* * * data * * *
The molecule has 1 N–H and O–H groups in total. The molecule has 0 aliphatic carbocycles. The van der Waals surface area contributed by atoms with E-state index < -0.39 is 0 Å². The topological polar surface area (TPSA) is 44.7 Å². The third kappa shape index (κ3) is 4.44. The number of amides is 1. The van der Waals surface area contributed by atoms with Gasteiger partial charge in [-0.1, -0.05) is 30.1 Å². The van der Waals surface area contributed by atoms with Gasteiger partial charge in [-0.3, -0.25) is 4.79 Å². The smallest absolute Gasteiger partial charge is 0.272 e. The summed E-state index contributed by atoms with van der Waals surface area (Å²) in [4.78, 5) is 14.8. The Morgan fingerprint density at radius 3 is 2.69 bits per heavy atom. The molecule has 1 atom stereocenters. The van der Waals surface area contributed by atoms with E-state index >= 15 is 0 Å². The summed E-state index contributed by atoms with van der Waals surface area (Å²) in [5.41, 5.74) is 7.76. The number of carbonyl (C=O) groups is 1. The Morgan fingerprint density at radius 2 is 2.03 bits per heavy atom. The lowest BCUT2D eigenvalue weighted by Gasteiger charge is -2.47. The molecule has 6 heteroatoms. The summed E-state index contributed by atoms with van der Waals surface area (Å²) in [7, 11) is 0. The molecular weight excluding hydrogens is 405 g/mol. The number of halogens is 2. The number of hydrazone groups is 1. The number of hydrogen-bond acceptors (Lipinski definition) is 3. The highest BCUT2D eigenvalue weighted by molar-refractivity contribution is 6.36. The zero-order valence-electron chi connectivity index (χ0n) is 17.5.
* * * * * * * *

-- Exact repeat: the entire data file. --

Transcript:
The molecule has 1 N–H and O–H groups in total. The molecule has 0 aliphatic carbocycles. The van der Waals surface area contributed by atoms with E-state index < -0.39 is 0 Å². The topological polar surface area (TPSA) is 44.7 Å². The third kappa shape index (κ3) is 4.44. The number of amides is 1. The van der Waals surface area contributed by atoms with Gasteiger partial charge in [-0.1, -0.05) is 30.1 Å². The van der Waals surface area contributed by atoms with Gasteiger partial charge in [-0.3, -0.25) is 4.79 Å². The smallest absolute Gasteiger partial charge is 0.272 e. The summed E-state index contributed by atoms with van der Waals surface area (Å²) in [4.78, 5) is 14.8. The Morgan fingerprint density at radius 3 is 2.69 bits per heavy atom. The molecule has 1 atom stereocenters. The van der Waals surface area contributed by atoms with E-state index >= 15 is 0 Å². The summed E-state index contributed by atoms with van der Waals surface area (Å²) in [5.41, 5.74) is 7.76. The number of carbonyl (C=O) groups is 1. The Morgan fingerprint density at radius 2 is 2.03 bits per heavy atom. The lowest BCUT2D eigenvalue weighted by Gasteiger charge is -2.47. The molecule has 6 heteroatoms. The summed E-state index contributed by atoms with van der Waals surface area (Å²) in [7, 11) is 0. The molecular weight excluding hydrogens is 405 g/mol. The number of halogens is 2. The number of hydrazone groups is 1. The number of hydrogen-bond acceptors (Lipinski definition) is 3. The highest BCUT2D eigenvalue weighted by molar-refractivity contribution is 6.36. The zero-order valence-electron chi connectivity index (χ0n) is 17.5.